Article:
This is a discussion on EAP-Kerberos - Kerberos ; Hi Chris, Saber, Sam, all, (sth went wrong with my first email, I try it again) I read your discussion in the Kerberos Mailing List regarding Kerberos for Wireless Authentication (June 2005). In February 05, I already thought a little ...
Hi Chris, Saber, Sam, all,
(sth went wrong with my first email, I try it again)
I read your discussion in the Kerberos Mailing List regarding
Kerberos for Wireless Authentication (June 2005). In February 05,
I already thought a little bit about using Kerberos as single
logon for both
* gaining access to a wireless network and
* using the offered kerberized services,
so that I began writing an EAP method which uses Kerberos,
(the draft is at http://www-public.tu-bs.de:8080/~y0013790/ ,
but so dramatically immature that it is not worth to be read ;-).
There are generally two ways how to apply Kerberos to WLAN
1) The user has nothing but his username/password. The EAP-
conversation is carried out in order to authenticate at the
AS and to get a TGT.
>From this point, the client uses this TGT to request the TGS
for service tickets.
2) The user has already network access and a TGT. In this case,
the authenticator (access point) is a service, so that the
goal is to get a service ticket for the service "access point,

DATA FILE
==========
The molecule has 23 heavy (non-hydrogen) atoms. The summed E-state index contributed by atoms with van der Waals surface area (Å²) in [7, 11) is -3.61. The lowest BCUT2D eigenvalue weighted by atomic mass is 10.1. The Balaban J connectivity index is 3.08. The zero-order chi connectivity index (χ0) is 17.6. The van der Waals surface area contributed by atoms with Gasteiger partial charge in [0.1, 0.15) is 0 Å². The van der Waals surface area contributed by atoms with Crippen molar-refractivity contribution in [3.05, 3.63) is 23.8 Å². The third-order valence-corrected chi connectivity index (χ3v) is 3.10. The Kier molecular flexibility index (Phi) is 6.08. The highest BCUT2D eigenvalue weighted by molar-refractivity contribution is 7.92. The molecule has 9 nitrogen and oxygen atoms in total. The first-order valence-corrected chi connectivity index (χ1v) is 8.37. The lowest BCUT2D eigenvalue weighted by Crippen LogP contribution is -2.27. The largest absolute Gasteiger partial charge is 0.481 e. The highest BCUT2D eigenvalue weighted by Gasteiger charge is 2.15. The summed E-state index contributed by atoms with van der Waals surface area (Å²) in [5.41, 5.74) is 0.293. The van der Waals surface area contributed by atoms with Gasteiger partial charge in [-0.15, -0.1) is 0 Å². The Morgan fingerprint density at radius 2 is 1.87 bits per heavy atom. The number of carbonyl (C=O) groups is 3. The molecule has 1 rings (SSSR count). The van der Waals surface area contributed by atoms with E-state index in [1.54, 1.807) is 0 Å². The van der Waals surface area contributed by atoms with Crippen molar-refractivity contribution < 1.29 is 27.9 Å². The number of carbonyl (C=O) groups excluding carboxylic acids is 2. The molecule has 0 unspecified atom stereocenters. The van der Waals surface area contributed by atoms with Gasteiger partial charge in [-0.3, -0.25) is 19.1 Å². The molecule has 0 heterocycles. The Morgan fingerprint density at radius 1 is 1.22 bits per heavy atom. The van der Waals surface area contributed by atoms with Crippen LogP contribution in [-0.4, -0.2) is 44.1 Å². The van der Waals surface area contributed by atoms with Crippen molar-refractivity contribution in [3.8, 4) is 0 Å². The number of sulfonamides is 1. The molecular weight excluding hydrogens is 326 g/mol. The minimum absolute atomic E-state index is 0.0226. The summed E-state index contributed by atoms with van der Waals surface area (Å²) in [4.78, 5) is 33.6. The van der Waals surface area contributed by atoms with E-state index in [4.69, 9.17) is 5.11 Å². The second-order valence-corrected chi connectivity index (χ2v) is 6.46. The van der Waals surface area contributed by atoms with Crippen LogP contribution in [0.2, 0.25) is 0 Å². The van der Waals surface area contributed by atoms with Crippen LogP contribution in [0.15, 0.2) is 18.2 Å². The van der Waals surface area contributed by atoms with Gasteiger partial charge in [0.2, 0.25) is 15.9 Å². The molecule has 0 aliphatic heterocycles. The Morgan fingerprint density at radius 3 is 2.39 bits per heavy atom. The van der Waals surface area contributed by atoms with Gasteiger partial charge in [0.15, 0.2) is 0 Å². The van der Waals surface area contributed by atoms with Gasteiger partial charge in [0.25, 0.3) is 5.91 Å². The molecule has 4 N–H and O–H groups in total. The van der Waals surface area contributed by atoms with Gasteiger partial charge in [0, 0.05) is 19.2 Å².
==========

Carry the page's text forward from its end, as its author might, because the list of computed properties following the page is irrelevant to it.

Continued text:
wireless network access".
Therefore, a proxy Kerberos Server is inside the access point
and talks EAP to the client, and talks in the other direction
over IP with the Kerberos TGS. (I think this is covered by
an older proposal, EAP-GSS).
Case 1 is interesting. It would be nice if a user types only
once, namely at the initial logon, his username password, and
subsequently get access to the network and the therein
Is this situation realistic?
Where could one use Kerberos in wireless authentication otherwise?
I'd be glad if you tell me your ideas, and especially if you see the
need for an EAP Kerberos method.
PS. I'm aware of the property catalogue for an EAP method, which is intended
to be used in wireless networks ( http://www.ietf.org/rfc/rfc4017.txt ).
The major issue is the dictionary attack problem, but I think it could be
mitigated by using some strong password protocol (like the paper of Wu it
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